Simulation of hypersonic flow within electromagnetic fields [electronic resource]
- Jun Kyu Lee.
- Physical description
- 1 online resource.
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|3781 2015 L||In-library use|
- Lee, Jun Kyu.
- Cantwell, Brian, primary advisor.
- MacCormack, R. W. (Robert William), 1940- primary advisor.
- Alonso, Juan José, 1968- advisor.
- Stanford University. Department of Aeronautics and Astronautics.
- Space vehicles that enter the atmosphere require the use of a Thermal Protection System (TPS) to protect them from aerodynamic heating. The TPS currently in use is composed of a heat-resistant material to protect the inner part of the vehicle, and it adds tremendously to the cost of a space mission. In contrast, it has been pointed out that such a high enthalpy gas flow, which is partially ionized, could be controlled through an electromagnetic effect, and as a result, the high convective heat could be reduced, and furthermore, the aerodynamic force acting on the vehicle could be controlled. A lot of research has been carried out, not only theoretically but also experimentally, to understand the electromagnetic effect. However, numerical accuracy in predicting these effects, especially for heat flux mitigation, has not been satisfactory. Accurate simulation of such flows requires the solution of the Navier-Stokes equations for compressible viscous flow, and for the equations describing the state of the high temperature gas containing many species in chemical and thermal equilibrium or non-equilibrium. In addition, Maxwell's equations for including the effects of electromagnetic fields upon an ionized hypersonic flow through Lorentz forces and Joule heating need to be solved in order to realize flow control advantages. Inclusion of these three sets of equations in the numerical simulation of hypersonic flow is computationally intensive and stiff to solve. Therefore, many researchers have made a number of simplifications based on certain assumptions to reduce the size of the governing equations. However, these simplifications and assumptions are not valid under certain flight regimes and can lead to inaccurate estimates of heat flux to the vehicle. In this thesis, the full magneto fluid dynamics (MFD) equations, including multi-species, chemical reactions, and Maxwell's equations, have been solved. The approach includes formulation of the full governing equations, the boundary conditions including catalytic, cold wall boundaries, and the numerical procedure for solving the governing equations. The solver is verified and validated with experimental data provided by Ziemer for shock stand-off distance, by Gulhan et al. and Kawamura et al. for heat flux mitigation. The numerical results show an excellent match with previously published experimental data.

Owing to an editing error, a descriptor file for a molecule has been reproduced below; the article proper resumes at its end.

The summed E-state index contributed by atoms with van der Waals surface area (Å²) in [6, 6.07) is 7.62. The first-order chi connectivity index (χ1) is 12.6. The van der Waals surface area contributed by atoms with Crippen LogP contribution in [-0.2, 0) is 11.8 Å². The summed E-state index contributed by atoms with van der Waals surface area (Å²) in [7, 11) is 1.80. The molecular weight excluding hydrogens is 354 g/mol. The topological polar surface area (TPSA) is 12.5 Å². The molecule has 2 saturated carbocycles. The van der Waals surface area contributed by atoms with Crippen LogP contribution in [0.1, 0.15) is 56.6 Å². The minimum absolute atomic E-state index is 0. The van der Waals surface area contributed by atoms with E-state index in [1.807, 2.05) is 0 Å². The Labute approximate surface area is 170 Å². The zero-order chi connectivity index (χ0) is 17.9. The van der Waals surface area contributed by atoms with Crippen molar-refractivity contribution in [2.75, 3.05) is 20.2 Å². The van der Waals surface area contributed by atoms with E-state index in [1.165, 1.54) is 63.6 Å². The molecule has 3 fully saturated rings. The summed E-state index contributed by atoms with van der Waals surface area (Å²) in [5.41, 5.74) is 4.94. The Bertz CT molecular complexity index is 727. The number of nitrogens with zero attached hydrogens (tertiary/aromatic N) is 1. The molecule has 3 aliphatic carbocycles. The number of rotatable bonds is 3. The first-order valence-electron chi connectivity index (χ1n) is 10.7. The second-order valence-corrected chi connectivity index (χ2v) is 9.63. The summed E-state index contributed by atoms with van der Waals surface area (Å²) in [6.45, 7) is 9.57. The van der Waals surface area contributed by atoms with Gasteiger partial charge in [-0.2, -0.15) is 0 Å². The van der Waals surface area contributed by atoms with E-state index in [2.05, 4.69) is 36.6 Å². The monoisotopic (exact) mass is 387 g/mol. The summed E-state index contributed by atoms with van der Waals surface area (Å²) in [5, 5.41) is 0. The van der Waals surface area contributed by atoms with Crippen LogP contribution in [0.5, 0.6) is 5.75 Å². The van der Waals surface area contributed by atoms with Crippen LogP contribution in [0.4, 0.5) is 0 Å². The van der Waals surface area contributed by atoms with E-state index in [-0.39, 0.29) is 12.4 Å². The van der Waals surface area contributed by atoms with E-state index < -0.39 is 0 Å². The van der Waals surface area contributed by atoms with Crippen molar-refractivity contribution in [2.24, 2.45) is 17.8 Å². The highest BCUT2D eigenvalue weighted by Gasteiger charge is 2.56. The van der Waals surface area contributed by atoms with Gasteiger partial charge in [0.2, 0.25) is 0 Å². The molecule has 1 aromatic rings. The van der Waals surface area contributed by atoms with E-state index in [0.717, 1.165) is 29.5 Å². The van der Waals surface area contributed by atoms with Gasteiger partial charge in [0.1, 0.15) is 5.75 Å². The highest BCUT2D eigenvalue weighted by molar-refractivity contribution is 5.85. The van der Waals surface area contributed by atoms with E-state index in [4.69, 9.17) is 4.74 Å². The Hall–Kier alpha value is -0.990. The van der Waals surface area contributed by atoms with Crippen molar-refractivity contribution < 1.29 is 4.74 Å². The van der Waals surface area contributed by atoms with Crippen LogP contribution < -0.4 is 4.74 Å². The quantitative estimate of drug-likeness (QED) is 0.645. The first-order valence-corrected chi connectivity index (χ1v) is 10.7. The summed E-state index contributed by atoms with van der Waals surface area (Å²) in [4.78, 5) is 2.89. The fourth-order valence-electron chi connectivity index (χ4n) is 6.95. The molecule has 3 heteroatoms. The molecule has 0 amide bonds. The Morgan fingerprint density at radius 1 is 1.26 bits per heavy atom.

- Publication date
- Submitted to the Department of Aeronautics and Astronautics.
- Thesis (Ph.D.)--Stanford University, 2015.
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